Our weekly round-up of what the national and local restaurant critics are writing about, for the week ending 29 November 2020.
Restaurants and bars in England are closed between 5 November and 2 December for a second lockdown, after which a strict tier system is controlling whether or not pubs and restaurants can open.
Please continue to ordering takeaways, DIY kits and deliveries from your favourite spots if you can; the restaurant industry and everyone involved in it need our support in what is usually their busiest time of year.
As the stock of pre-lockdown reviews dwindles, we are sharing whatever the critics are sharing with us: delivery reviews, nostalgia, lists of favourite meals and even Christmas news.
The Evening Standard
“Even in this year of infinite surprises — I do not know if I was quite ready for the enlivening curveball of Dumpling Shack x Fen Noodles’ new kitchen.”
Jimi Famurewa was in Canary Wharf, somewhere he’d never quite written off as the “culturally barren, money-drunk dystopia” it’s renowned to be. He’s always hoped that it would “a thriving vertical community stocked with unexpected attractions” – and was proved right when he collected his lunch from The Collective, by Crossharbour station.
Dumpling Shack x Fen Noodles is a spin-off from “married founders John and Yee Li’s two street-food businesses in Spitalfields” and serves “a joyous melding of Xi’an, Sichuan and Shanghainese cuisines that marries serious, regional faithfulness with a delirious command of flavour and fun”.
“Put simply, it is some of the best contemporary Chinese food I have ever, ever had.” Hand-pulled belt noodles, a crispy pancake and a tea, devoured in the sunshine, gave him an “exhilarating surge of comfort”.
It’s not a restaurant as such, more “very busy dark kitchen with a takeaway operation attached”, but Jimi’s lunch “announced itself as wholly pilgrimage-worthy” regardless. “In the here and now of a wonkily disorienting year, there is something sort of perfect about this level of brilliance blooming in a place where few would expect it.”
“It reminds you — with each hypnotic bite — that even in times of intense crisis, this big, ridiculous city of ours still thrums with small, life-affirming surprises.”
The second HospoDemo, which will take place on December 7 at 11am in Parliament Square, will call for “more government support for the beleaguered hospitality industry”.
Fay Maschler reviewed the meal kit from Old Chang Kee: “having thought some of the meal kits currently on offer too fiddly, time and pan consuming, expensive and — with no chef de partie supplied — not always a triumph, I like the straightforwardness of Old Chang Kee. Basically just turn on the oven.”
Five varieties of curry puff, rice dishes, laksa and curries are available to order, and provide the “perfect lockdown nourishment, self-effacing, undemanding, reassuring, quiet”.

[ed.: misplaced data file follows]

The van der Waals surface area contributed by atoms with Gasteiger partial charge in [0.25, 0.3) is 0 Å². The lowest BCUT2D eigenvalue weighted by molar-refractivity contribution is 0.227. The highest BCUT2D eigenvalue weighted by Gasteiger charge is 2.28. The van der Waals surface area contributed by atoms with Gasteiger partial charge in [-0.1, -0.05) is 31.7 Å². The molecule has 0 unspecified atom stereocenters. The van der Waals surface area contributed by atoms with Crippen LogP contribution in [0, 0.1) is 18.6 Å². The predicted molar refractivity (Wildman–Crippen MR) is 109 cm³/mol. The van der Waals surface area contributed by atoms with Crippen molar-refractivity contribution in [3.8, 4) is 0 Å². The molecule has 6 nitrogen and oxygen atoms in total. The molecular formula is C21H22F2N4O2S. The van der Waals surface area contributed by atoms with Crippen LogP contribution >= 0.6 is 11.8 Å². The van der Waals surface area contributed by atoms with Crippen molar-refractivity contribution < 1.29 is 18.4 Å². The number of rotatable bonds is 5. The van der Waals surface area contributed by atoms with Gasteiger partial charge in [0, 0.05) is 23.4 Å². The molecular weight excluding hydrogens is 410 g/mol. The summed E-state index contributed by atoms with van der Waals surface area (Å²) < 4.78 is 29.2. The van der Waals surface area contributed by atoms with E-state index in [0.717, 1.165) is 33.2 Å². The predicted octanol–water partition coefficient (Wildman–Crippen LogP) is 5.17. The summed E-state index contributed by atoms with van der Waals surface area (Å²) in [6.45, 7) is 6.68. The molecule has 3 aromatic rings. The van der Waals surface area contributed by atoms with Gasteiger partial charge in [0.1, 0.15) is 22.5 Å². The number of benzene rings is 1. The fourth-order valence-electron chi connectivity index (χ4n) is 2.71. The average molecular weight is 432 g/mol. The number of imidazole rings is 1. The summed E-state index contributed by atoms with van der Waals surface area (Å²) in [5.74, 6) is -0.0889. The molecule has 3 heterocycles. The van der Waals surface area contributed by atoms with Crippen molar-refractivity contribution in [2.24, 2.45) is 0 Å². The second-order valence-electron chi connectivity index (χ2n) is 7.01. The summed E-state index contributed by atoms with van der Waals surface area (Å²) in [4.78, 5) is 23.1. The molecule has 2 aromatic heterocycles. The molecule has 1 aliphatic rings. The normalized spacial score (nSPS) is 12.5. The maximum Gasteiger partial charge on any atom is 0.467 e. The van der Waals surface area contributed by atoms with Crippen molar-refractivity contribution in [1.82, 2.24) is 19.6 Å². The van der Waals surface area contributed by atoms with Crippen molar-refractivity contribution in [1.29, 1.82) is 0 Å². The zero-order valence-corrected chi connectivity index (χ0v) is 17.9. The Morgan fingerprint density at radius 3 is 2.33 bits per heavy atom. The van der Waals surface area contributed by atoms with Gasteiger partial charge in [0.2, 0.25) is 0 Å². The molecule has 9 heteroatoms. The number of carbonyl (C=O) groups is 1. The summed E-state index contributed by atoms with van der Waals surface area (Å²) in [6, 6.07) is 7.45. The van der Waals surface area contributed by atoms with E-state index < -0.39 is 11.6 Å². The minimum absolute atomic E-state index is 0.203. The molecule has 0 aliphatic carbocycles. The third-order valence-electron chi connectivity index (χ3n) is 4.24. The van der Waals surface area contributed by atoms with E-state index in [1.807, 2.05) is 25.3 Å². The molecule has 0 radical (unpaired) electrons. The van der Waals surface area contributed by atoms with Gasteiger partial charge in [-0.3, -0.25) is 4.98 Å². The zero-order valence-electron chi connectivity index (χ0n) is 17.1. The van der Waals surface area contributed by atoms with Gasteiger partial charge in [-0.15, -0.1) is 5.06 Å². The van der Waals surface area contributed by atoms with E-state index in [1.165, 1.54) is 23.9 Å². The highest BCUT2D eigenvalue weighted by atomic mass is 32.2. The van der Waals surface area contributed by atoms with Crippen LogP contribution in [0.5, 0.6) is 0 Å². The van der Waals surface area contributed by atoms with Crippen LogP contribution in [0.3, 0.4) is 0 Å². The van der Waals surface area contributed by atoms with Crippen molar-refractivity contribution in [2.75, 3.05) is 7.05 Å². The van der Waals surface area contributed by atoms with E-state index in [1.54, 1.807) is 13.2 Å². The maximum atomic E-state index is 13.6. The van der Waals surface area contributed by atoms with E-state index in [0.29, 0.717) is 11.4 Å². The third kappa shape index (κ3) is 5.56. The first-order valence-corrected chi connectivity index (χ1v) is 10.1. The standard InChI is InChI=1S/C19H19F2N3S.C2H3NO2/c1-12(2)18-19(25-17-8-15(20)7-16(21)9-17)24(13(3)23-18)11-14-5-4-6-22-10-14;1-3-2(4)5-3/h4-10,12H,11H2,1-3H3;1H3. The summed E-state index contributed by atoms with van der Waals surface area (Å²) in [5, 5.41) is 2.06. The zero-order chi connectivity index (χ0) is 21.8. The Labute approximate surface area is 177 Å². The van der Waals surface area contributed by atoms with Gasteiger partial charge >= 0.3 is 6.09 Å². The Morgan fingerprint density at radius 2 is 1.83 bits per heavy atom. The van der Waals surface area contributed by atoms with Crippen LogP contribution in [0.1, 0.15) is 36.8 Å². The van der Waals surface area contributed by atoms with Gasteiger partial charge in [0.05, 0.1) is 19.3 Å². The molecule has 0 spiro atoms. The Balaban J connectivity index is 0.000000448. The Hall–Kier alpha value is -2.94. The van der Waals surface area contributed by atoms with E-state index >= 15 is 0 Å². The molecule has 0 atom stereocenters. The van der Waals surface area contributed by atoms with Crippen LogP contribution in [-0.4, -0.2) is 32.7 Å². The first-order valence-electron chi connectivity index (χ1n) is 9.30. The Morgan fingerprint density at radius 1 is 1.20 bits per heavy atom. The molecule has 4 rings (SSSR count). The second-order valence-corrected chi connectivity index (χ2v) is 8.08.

Fay’s slightly odd week in food included Peking duck delivered from Four Seasons Gerrard Street, a banquet from Ambassador General Store and Goila butter chicken from Mumbai chef Saransh Goila, who ran a Carousel residency in February and has partnered with Deliveroo to make his signature dish permanently available here.
The Sunday Times
We’ve missed Marina O’Loughlin for the last few Sundays; this week she reviewed no less than four restaurant deliveries (“three that deliver nationally and one grabbed during a working day in London”) to make up for it. Even more admirable, she avoided the “grasping tentacles of Deliveroo and its cohorts” by ordering direct from the restaurants.
First up was All’s Well from the chef Chantelle Nicholson, “a Marcus Wareing protegée better known for Tredwells in Covent Garden”. Her “ethos” is “hyper-seasonal”, “sustainable” and “zero waste”, and everything looked “divine”, packed in “attractive brown cardboard containers” and “the dinkiest jars of various relishes and garnishes cuddling up to the main ingredients”.
“Anything that can introduce me to a superlative new variety of potato — Mayan twilight, served with aïoli and sambal — gets a massive yes from me.”
Next up was Gujarati Rasoi (“from the mother and son Lalita and Urvesh Parvais”), which started out at Broadway Market in east London and now delivers nationwide; “they’ve managed to make the food that arrives via courier every bit as electrifyingly good as it was in the restaurant”. Assembly was “a doddle” and there are “several vegan dishes” available.
Mexican cooking that’s “very much the real deal” arrived from Santo Remedio, care of husband-and-wife team Edson and Natalie Diaz-Fuentes. Even though the Remedy Kit “required a bit more thought”, it was “quite the spread” and made her feel like a “restaurant-obsessed tattooed beardy who prizes authenticity above all else and likes getting into fights on social media about cultural appropriation”. Not even an exploded tub of gooseberry salsa spoiled the kit – it just added “confusing but completely delicious” piquancy to things.
Lastly, “the Rolls-Royce of home delivery (“with the appropriately high price tag”) from Simon Rogan at Home. “There is no denying the labour-intensive nature of the dishes: each has a panoply of little numbered bags, like culinary painting by numbers” and used up all of the pots and pans, but the results were “impressive”. However, “this — of all the deliveries — makes me sad that I’m not eating it in its rightful setting [L’Enclume], with all the pomp and ceremony it deserves”.